There are times I walk a Pentecostal line, or I might say more mystical. I’m not talking about tongues here – although I’ve seen that before. I’m too intellectual personally for that. What I am talking about is the election and will of God. What God wants to have happen will happen. That includes unity with his disciples. The tough thing for us humans and collectively the church to get over is that union is rarely with the power and the glory. That’s what we really want. And we will go to great extremes to “help” God in this. But in this world God’s power is most often seen in weakness. We are most at unity with God when we recognize our weakness, when we embrace the foolish things. And the biggest foolish thing is simply his Word. We baptized a baby this morning. That stood a bit as the example. We are told to bring the little children. And that doesn’t make rational sense. But that is the Word. We find our unity with God in the weak things like water, and Word, and babies.
I used the title remembrance because that is the word John uses twice in the text to help explain it. John has yanked an event out of time, an event from Holy Week, and put it at the start of his gospel. He’s done this because the spiritual importance to him, what he wants to get across to us, he’s only seen in remembrance. And his importance is different than that attached to the event by the other gospels.
The event is the cleansing of the temple. To the other gospel writers this event is the action of the returning king, even if it is drenched in irony as in Mark. To John, in remembrance, this is the start of the sacrifice. This is where Jesus starts to clean the temple. But the temple is not one of stones. It is one of flesh. Jesus chases the animals out, because he becomes the offering.
The two pieces of music I’ve left in here pick up on that theme. The choir sings “What Wondrous Love” which is a gorgeous meditation on that sacrifice. And I’ve left in the hymn we sang after the sermon, LSB 431 Not All the Blood of Beasts which contemplates exactly that exchange. “A sacrifice of nobler name and richer blood than they.”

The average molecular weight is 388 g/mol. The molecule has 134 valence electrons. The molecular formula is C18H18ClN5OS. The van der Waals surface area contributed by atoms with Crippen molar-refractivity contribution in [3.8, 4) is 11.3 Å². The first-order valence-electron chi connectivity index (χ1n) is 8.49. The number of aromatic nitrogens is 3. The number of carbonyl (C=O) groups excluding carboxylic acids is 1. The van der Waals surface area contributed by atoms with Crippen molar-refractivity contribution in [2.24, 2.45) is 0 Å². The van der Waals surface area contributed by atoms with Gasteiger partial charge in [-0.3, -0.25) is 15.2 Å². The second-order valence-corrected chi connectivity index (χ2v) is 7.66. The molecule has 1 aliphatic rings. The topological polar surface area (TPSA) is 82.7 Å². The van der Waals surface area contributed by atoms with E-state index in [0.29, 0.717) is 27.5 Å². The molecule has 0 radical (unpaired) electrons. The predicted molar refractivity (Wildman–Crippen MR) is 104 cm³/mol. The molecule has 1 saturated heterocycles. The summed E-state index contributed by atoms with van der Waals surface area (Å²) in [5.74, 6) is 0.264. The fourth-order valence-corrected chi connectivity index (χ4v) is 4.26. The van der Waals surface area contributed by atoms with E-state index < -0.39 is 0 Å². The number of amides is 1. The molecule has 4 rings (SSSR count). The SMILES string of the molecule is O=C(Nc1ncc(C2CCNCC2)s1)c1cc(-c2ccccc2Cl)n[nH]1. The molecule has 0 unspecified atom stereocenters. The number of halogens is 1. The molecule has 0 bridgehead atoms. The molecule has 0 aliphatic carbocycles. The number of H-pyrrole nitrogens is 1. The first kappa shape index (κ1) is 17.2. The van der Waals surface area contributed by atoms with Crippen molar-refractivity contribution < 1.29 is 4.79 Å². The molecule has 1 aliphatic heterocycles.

The first Sunday in Lent. All the texts are about testing or temptation. And If you are listening it is hard to read the testing of Abraham and then read James right after it. There would seem to be a contradiction, and its about something as important as the nature of God. Does God test/tempt? James says don’t say that God does. Abraham is told by God to take Isaac. Jesus is thrown into the desert by the Spirit. Luther, he of calling James an epistle of straw, sides with James in the Catechism. “God tempts no one.”
I think that is something that gets held in tension. Its something we probably don’t see clearly right now. And the overwhelming feeling felt in the texts and often in out lives is of being alone or being abandoned. We might have to live in the tension in the difference between the words testing and temptation, or that awful dodge God allows but doesn’t cause, but the feeling of being alone can be resolved. God has been abundant in his mercy so that you are never alone. The specifics on that are in the sermon…
…The real epiphany is not that God is the creator or that his Word is active and has power, but that He is right here with us. That God comes to be with us. And he says stop being afraid. Even if we didn’t get confused about God having authority or his Word being active – those things could frighten us. They frightened Simon when he realized who was there and active. Ask a muslim – is Allah a nice guy? Doesn’t matter. Allah is Allah, Allah does what he wills. Which could include casting us away. Jesus Christ, comes and preaches, and heals and eats with sinners. Sinners like Simon Peter who recognized God and asked him to leave afraid of what was next. Sinners like us who have trouble counting up all the ways we fall short every day. And God, standing right next to you says stop being afraid, I’ve got a job for you….
Who’s standing next to you? It makes a difference…